Example of hypothetical seismic wave propagation with mountain topography using the new EDGE software. Shown is the surface of the computational domain covering the San Jacinto fault zone between Anza and Borrego Springs in California. Colors denote the amplitude of the particle velocity, where warmer colors correspond to higher amplitudes. Credit: Alex Breuer, SDSC Record-setting seismic simulations run earlier this year on the Cori supercomputer at Lawrence Berkeley National Laboratory’s National Energy Research Scientific Computing Center (NERSC) were the subject of two presentations at the ISC High Performance conference in Frankfurt, Germany this week. One of the presentations details a new seismic software package, developed by researchers at the San Diego Supercomputer Center (SDSC) in conjunction with Intel, that enabled the fastest seismic simulation ever run to date: 10.4 petaflops/s. The largest simulation used 612,000 Intel Xeon Phi Knights Landing (KNL) processor cores on the Cori KNL system. The simulations, which mimic possible large-scale seismic activity in Southern California, were done using a new software system called EDGE (Extreme-Scale Discontinuous Galerkin Environment), a solver package for fused seismic simulations.
”In addition to using the entire Cori KNL supercomputer, our research showed a substantial gain in efficiency in using the new software,” said Alex Breuer, a postdoctoral researcher from SDSC’s High Performance Geocomputing Laboratory (HPGeoC) who presented the findings at ISC17. ”Researchers will be able to run about two to almost five times the number of simulations using EDGE, saving time and reducing cost.”
This research was enabled by the NERSC Director’s Reserve. The research team also helped NERSC test, debug and validate the Cori KNL system at scale soon after Cori was installed, noted Richard Gerber, head of NERSC’s high performance computing department.
A second HPGeoC paper presented at ISC17 covers a new study of the AWP-ODC software that has been used by the Southern California Earthquake Center (SCEC) for years. The software was optimized to run in large-scale for the first time on the latest generation of Intel data center processors, called Intel Xeon Phi x200.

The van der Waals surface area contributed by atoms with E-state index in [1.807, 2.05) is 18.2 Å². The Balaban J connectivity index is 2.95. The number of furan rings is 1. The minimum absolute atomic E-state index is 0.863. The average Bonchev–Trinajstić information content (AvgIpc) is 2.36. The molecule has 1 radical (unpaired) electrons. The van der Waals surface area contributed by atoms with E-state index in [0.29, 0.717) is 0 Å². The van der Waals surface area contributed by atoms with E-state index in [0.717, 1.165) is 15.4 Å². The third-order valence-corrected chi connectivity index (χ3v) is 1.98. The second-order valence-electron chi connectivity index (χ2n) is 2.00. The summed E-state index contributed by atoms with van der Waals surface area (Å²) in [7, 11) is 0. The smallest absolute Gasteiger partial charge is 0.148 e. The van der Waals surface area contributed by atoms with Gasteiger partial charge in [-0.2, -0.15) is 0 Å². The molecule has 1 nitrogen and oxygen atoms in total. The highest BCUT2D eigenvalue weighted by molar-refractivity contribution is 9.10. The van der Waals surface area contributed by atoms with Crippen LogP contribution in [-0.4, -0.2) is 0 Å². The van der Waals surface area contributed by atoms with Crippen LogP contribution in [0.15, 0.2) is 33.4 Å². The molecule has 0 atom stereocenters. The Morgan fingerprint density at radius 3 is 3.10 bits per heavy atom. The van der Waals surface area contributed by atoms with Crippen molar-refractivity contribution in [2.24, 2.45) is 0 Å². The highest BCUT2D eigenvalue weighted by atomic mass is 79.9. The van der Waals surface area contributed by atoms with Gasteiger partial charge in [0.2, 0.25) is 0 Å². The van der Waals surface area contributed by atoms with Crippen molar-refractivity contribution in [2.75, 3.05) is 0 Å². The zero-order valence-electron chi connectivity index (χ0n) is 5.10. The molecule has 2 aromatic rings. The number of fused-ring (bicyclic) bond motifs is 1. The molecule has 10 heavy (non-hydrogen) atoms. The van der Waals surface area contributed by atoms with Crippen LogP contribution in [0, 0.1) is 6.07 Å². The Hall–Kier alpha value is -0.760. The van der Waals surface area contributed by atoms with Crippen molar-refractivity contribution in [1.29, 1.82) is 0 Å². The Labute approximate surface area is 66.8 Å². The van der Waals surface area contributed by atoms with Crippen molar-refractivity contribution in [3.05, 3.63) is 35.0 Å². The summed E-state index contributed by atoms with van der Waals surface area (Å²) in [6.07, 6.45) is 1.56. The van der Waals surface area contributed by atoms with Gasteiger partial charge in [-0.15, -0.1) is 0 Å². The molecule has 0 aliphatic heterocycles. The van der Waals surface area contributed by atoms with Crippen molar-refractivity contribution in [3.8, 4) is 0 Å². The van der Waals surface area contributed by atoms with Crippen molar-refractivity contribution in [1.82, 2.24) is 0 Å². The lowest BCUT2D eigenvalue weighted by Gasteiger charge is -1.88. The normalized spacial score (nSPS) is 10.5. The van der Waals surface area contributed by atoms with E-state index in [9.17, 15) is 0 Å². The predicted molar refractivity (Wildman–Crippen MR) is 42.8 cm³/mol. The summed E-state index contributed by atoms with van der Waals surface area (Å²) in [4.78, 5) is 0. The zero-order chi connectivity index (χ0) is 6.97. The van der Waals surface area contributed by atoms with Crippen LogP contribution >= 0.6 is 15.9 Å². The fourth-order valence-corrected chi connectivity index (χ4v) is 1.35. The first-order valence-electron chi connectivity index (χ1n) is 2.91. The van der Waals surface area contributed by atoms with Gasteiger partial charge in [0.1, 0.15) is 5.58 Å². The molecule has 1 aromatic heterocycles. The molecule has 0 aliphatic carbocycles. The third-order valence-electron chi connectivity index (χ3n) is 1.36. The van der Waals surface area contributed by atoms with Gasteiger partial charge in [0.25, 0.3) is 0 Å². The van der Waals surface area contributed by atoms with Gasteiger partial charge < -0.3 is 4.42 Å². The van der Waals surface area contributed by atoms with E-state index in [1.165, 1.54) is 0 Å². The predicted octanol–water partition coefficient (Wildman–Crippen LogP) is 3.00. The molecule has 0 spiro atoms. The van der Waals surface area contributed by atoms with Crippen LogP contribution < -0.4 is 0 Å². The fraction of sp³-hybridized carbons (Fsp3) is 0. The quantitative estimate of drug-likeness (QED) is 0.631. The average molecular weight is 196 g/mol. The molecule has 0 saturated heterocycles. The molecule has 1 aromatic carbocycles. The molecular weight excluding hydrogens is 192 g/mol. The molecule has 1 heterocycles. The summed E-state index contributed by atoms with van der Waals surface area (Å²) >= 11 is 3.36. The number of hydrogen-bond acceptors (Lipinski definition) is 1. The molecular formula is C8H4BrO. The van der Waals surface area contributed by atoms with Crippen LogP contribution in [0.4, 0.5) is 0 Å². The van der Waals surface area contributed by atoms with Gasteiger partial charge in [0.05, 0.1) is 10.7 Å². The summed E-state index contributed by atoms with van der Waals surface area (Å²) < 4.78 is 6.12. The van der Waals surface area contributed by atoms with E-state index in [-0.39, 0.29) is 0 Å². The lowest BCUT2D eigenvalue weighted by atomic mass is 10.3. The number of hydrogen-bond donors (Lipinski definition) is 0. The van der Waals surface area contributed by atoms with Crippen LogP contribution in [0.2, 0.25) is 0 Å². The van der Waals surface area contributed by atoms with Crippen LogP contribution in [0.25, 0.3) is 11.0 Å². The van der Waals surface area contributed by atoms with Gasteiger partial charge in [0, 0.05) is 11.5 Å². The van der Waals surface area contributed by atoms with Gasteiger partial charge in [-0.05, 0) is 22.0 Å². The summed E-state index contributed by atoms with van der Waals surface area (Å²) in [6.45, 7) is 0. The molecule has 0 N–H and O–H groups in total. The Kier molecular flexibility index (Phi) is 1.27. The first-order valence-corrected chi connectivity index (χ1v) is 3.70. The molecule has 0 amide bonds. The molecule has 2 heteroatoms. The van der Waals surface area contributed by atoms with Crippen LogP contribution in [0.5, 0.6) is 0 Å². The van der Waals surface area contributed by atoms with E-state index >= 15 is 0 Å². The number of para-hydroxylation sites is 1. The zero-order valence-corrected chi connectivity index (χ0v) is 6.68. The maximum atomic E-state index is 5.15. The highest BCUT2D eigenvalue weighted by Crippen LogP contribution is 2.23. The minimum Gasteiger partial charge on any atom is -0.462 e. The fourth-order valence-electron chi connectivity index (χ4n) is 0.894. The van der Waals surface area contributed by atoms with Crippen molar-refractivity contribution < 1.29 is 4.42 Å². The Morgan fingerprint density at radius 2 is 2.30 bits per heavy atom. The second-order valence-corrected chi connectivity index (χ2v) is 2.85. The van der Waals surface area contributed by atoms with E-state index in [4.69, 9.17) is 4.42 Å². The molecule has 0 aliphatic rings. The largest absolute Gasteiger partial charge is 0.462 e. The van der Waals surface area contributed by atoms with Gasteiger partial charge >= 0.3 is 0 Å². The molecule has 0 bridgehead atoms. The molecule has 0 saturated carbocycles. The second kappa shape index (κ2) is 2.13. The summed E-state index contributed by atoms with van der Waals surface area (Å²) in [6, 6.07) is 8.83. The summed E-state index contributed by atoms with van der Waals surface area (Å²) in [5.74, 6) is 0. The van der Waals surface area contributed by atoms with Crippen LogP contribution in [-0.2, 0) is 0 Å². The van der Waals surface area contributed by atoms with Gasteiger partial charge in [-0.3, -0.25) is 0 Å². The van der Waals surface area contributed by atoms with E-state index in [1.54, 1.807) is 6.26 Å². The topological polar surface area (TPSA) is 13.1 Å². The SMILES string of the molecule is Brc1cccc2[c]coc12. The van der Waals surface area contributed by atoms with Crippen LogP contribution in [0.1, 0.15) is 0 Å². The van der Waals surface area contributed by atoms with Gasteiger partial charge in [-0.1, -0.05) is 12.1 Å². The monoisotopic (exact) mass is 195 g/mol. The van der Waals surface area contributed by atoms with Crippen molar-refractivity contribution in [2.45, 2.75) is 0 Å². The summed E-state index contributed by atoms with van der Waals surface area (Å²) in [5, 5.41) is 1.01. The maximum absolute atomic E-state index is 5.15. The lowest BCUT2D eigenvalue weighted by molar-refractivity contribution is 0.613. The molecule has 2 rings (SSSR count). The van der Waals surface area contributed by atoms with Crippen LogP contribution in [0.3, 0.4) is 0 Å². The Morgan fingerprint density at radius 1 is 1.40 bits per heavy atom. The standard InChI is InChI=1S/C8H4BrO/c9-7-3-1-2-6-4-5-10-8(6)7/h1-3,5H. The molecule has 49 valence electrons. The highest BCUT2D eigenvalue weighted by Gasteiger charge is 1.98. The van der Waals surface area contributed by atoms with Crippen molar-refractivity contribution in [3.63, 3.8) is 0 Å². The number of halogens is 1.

These simulations, which also used the Cori KNL system, attained competitive performance to an equivalent simulation on the entire GPU-accelerated Titan supercomputer, located at Oak Ridge National Laboratory, and has been the resource used for the largest AWP-ODC simulations in recent years. Additionally, the software obtained high performance on Stampede-KNL at the Texas Advanced Computing Center at The University of Texas at Austin.
Both projects are part of a collaboration announced in early 2016 under which Intel opened a parallel computing center (PCC) at SDSC to focus on seismic research, including the ongoing development of computer-based simulations that can be used to better inform and assist disaster recovery and relief efforts.
Such detailed computer simulations allow researchers to study earthquake mechanisms in a virtual laboratory. ”These two studies open the door for the next-generation of seismic simulations using the latest and most sophisticated software,” said Yifeng Cui, founder of the HPGeoC at SDSC, director of the Intel PCC at SDSC and PI on this research. ”Going forward, we will use the new codes widely for some of the most challenging tasks at SCEC.”
Explore further:SDSC joins the Intel Parallel Computing Centers program
Provided by:US Department of Energy